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What is a Radiator?

Radiator defined

The internal combustion engine gets very hot. Most motor vehicle engines are liquid cooled. To help cool the engine, the cooling system is an essential part of an engine’s design. The cooling system inside a motor vehicle has a lot of plumbing. The pump sends the cooling fluid into the engine block, where it makes its way through passages in the engine around the cylinders. Then the cooling fluid returns through the cylinder head of the engine. The thermostat is located where the fluid leaves the engine. The plumbing around the thermostat sends the fluid back to the pump directly if the thermostat is closed. The thermostat closes when the engine is cold. This is so that the engine heats up quickly to normal operating temperature to minimise wear to engine parts. If the thermostat is open, the fluid goes through the radiator first and then back to the pump.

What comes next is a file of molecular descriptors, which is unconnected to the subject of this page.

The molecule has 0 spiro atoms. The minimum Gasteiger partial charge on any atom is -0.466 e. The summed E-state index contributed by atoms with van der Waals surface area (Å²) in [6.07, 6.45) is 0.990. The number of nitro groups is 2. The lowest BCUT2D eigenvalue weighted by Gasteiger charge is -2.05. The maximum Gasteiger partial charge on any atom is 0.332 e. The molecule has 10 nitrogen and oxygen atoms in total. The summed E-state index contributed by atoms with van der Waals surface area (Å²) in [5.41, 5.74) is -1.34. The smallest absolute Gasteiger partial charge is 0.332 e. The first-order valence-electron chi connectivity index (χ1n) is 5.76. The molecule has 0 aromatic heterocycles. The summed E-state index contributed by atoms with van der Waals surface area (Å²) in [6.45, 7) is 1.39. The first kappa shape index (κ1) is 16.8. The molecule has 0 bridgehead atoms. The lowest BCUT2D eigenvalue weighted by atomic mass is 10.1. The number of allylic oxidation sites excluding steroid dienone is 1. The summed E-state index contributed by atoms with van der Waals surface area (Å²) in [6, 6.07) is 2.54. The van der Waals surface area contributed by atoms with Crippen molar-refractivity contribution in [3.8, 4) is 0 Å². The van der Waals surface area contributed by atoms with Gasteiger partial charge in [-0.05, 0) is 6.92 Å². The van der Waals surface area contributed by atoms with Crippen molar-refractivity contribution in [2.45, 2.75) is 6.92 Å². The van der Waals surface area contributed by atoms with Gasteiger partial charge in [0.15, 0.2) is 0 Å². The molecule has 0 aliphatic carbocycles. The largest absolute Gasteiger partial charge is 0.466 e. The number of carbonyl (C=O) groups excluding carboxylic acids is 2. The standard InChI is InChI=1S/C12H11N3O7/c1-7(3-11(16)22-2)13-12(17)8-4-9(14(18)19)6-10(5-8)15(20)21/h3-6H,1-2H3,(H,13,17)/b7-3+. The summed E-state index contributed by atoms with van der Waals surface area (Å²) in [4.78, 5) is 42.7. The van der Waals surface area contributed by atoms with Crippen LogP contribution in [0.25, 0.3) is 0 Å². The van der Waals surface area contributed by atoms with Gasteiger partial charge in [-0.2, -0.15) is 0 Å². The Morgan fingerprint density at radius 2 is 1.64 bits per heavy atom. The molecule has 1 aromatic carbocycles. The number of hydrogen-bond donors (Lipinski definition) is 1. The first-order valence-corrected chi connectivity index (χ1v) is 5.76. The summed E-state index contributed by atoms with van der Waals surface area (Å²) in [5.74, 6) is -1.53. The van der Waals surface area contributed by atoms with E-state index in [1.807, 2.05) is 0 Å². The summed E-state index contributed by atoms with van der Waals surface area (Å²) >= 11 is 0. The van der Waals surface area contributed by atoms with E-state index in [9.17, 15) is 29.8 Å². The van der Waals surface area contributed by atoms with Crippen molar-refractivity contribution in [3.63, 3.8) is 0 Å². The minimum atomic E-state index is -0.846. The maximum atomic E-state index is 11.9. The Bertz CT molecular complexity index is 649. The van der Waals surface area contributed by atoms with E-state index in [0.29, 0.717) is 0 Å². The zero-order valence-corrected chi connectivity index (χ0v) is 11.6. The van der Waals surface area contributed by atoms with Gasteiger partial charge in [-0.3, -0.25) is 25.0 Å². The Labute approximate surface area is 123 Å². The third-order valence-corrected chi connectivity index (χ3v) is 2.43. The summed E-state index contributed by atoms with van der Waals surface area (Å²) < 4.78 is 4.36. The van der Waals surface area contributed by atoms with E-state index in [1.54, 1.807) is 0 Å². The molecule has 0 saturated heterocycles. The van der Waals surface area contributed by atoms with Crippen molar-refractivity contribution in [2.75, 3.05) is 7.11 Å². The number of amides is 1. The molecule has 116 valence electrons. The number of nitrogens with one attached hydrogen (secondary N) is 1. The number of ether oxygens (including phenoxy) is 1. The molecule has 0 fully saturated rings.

The radiator is a device that is designed to dissipate the heat that the coolant absorbs from the engine. The radiator is constructed to hold a large amount of water in passages that provide a large surface area that is in contact with the atmosphere. The radiator has a core (which is a large number of water carrying tubes in contact with the atmosphere), the receiving tank, and the dispensing tank. The primary job of the cooling system is to keep the engine from overheating by transferring this heat to the air via the radiator.

We hope that helps answer the question ‘What is What is a Radiator?’!

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